A scrub typhus vaccine presents a challenging unmet need

David H. Walker, Nicole L. Mendell

Research output: Contribution to journalReview articlepeer-review

3 Scopus citations

Abstract

Scrub typhus caused by the obligately intracellular bacterium, Orientia tsutsugamushi, is a major cause of life-threatening acute undifferentiated febrile illness in eastern Asia and the islands of the Western Pacific and Indian oceans. Since the estimation of an incidence of 1 million cases annually two decades ago, the number of cases has increased substantially in endemic regions, reappeared where the disease was forgotten, and spread northward. Trombiculid mites are both reservoir and vector. Despite 80 years of efforts to develop a vaccine, there is none. Protective immunity is mediated by antibodies and CD8 and CD4 T cells. Previous efforts have failed because of gaps in understanding immunity to O. tsutsugamushi, particularly the requirements for vaccine-induced immunity, lack of knowledge regarding immune memory in scrub typhus, and lack of attention to addressing the issue of cross-protection between strains. There are numerous strains of O. tsutsugamushi, and modestly durable immunity is strain-specific. Antibodies to the strain that caused infection are protective against challenges with the homologous strain but, despite reactivity with other immunodominant antigens, the immune serum does not protect against heterologous strains. Among the antigens detected by western immunoblot in immune sera (22-, 47-, 56-, 58-, and 110 kDa proteins), only the 56 kDa protein stimulates strong protection. This protein contains four hypervariable regions which are likely, on the basis of limited data, to be the targets of neutralizing antibodies. However, a method that definitively detects neutralizing antibody has yet to be developed. Only one study has used genomic data to pursue the discovery of protective antigens. Three conserved autotransporters were identified, and only immunization with ScaA provided protection against the homologous strain, but only 40% of animals were protected against challenge with a heterologous strain. A multiplex vaccine containing conformational antigens of the hypervariable regions of the 56 kDa protein of the strains of the greatest clinical and epidemiological importance, as well as conserved regions of the 56 kDa protein, ScaA, and other protective antigens identified by future genomic and bioinformatics methods should be developed and tested.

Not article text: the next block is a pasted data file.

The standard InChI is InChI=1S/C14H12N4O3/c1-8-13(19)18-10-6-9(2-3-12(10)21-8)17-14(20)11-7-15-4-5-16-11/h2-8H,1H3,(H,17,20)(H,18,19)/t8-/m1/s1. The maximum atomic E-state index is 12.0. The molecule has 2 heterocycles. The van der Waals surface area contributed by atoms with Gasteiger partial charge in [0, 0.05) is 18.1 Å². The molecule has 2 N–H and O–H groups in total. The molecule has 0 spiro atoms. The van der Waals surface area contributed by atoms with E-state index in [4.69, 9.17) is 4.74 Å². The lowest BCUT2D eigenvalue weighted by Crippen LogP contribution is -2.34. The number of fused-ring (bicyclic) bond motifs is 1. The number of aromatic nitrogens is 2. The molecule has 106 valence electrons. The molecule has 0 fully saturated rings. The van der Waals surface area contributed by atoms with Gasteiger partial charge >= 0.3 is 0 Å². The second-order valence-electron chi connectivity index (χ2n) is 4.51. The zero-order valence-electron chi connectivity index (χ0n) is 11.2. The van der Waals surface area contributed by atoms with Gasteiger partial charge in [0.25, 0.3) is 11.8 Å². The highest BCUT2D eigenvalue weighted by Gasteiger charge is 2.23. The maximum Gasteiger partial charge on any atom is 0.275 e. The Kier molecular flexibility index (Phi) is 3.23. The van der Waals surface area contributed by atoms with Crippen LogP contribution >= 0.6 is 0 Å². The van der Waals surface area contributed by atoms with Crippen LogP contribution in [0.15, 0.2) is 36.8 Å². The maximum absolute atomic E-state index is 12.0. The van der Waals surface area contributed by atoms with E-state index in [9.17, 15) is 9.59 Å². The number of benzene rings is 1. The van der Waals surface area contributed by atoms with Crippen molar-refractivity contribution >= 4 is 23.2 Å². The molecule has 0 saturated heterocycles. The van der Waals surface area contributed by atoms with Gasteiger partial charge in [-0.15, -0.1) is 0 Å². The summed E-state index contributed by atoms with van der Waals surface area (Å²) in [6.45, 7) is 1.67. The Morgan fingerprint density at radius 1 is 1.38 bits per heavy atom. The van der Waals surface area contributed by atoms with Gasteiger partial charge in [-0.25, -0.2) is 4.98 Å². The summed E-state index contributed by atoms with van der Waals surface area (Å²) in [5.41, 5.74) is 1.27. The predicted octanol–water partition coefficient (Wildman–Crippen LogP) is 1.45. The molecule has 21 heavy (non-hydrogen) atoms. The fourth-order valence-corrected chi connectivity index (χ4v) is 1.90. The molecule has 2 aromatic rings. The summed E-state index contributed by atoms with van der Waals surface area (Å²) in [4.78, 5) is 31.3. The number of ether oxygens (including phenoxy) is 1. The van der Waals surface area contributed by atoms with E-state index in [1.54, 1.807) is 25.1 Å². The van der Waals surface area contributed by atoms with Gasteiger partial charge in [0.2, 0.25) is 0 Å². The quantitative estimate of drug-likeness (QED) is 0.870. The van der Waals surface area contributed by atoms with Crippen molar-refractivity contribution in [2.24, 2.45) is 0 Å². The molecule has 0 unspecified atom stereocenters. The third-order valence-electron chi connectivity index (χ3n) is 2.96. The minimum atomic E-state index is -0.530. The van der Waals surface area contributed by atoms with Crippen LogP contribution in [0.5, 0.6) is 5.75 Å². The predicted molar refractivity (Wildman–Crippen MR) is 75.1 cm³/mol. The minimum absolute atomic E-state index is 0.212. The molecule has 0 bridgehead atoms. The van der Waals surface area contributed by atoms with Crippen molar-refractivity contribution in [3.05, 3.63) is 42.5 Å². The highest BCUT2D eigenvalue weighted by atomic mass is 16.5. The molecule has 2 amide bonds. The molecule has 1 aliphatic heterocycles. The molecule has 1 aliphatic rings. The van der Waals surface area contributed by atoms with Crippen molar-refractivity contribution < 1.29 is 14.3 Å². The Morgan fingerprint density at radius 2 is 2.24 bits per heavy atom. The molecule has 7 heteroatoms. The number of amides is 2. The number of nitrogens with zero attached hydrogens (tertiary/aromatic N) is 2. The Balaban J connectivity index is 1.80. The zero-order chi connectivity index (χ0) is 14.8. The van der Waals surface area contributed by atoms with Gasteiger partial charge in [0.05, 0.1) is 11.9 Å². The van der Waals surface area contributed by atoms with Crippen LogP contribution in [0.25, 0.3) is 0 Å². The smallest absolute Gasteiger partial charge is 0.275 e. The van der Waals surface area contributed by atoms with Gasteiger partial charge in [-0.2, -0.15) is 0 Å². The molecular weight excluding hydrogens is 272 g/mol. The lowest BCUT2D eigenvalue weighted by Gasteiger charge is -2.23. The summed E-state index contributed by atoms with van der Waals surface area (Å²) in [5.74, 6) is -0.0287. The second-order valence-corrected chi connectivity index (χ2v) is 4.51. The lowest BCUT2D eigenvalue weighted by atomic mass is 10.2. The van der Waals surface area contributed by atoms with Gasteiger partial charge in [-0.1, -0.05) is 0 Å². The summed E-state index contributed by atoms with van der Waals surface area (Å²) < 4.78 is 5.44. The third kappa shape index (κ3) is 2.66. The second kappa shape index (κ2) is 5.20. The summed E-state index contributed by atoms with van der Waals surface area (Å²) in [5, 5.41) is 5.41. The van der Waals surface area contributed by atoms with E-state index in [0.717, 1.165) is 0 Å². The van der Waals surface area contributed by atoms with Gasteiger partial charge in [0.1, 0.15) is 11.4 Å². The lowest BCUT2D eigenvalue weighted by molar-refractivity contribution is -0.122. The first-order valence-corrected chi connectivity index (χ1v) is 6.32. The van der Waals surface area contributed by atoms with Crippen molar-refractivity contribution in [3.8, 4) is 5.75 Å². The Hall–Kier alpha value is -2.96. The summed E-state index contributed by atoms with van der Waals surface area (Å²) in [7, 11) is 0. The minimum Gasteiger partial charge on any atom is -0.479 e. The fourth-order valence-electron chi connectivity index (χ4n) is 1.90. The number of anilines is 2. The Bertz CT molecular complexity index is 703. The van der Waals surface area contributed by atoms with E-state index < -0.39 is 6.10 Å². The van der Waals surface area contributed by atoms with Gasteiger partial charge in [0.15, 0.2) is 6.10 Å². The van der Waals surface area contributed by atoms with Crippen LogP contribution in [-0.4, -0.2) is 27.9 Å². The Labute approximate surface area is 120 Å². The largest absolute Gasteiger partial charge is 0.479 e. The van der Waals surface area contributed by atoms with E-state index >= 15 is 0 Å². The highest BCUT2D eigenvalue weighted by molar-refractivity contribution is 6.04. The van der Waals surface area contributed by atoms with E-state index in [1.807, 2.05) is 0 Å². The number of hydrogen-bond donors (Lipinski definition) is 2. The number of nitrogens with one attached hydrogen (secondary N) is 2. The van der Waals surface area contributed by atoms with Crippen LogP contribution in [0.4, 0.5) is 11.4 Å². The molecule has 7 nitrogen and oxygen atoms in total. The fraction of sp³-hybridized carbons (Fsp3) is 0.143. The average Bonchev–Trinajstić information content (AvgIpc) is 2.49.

Original languageEnglish (US)
Article number11
Pages (from-to)11
Journalnpj Vaccines
Volume8
Issue number1
DOIs
StatePublished - Feb 9 2023

ASJC Scopus subject areas

  • Immunology
  • Pharmacology
  • Infectious Diseases
  • Pharmacology (medical)

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